Michael Schaffer

Editorial Director

Today is the last day of publication for the daily Washington Examiner. And with it, it may be time for a bunch of us Washingtonians to let go of a dream we’ve held on to through all sorts of changing media moments: That Washington would develop its own indigenous tabloid.

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Defining Defiance Down

Obama's appointment of Susan Rice as national security advisor is not actually very bold

Obama's appointment of Susan Rice as national security advisor is not actually very bold.

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The Hillary Clinton Movie: The Winners and Losers

A Hollywood screenplay is full of political notables. Who comes off looking best?

We've read the screenplay for the upcoming Hillary Clinton biopic. It's full of political notables. So who comes off looking best?

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It's official: Joe Biden is history's most powerful veep. Just like all the others.

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Katrina, waterboarding, Cheney--what the former president's artwork says about him. 

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Mitt Romney told supporters he's thinking about starting a monthly newsletter. Here's a preview

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Election Morning features some of the worst headlines in all of journalism. Here's a sampling:

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Pervez Dispenser

Some simple rules of thumb for the foreign ex-dictator out to make a mint on the U.S. lecture circuit: Get yourself included in a speakers’ series that features non-controversial names like Laura Bush and Jean-Michel Cousteau. Promise your “august audience” a “frank exchange.” Maybe drop the names of one or two revered American leaders who are your close friends.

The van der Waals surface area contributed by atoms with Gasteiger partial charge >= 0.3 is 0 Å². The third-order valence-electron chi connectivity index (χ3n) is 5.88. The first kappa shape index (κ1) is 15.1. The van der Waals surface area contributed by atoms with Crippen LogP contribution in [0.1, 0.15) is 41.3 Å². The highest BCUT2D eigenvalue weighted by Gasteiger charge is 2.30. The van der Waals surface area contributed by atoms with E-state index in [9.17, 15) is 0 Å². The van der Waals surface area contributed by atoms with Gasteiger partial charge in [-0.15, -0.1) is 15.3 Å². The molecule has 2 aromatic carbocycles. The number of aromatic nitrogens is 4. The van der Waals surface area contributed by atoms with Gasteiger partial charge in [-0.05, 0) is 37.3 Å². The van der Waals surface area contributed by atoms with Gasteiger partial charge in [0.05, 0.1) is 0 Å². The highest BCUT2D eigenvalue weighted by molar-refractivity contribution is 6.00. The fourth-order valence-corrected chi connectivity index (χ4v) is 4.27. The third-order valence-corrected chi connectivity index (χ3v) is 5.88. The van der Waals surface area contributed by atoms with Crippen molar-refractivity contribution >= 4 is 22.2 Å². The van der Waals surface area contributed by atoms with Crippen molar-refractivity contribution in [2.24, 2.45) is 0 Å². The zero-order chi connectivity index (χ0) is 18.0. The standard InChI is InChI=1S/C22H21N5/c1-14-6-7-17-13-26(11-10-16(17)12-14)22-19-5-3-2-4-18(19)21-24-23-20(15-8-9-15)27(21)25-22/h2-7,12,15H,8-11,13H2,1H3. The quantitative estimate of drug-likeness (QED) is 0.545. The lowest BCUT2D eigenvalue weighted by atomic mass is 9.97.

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The best news I’ve heard in weeks is that New Haven firefighter Frank Ricci would appear as a witness in Sonia Sotomayor’s confirmation hearings. Ricci, as anyone within cable-TV viewing range of Patrick Buchanan now knows, is the guy who filed a lawsuit accusing his city of reverse discrimination after it threw out the results of a promotion exam because an insufficient number of minorities passed the test. And Sotomayor is the federal judge who let a ruling against Ricci stand, leaving it to the high court to rule in his favor.

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After a quarter century of bloodshed and somewhere over 80,000 deaths, Sri Lanka’s civil war didn’t really settle anything. It began in 1983 in a flawed-but-functioning postcolonial democracy whose leaders never seemed quite up to the task of integrating different ethnicities into one nation. It apparently ended on Sunday, in a still-flawed, newly-swaggering postwar democracy where that basic task of integration remains even more elusive. Fittingly, the last act of the island tragedy took place off-stage, at least as far as the world’s attention was concerned.

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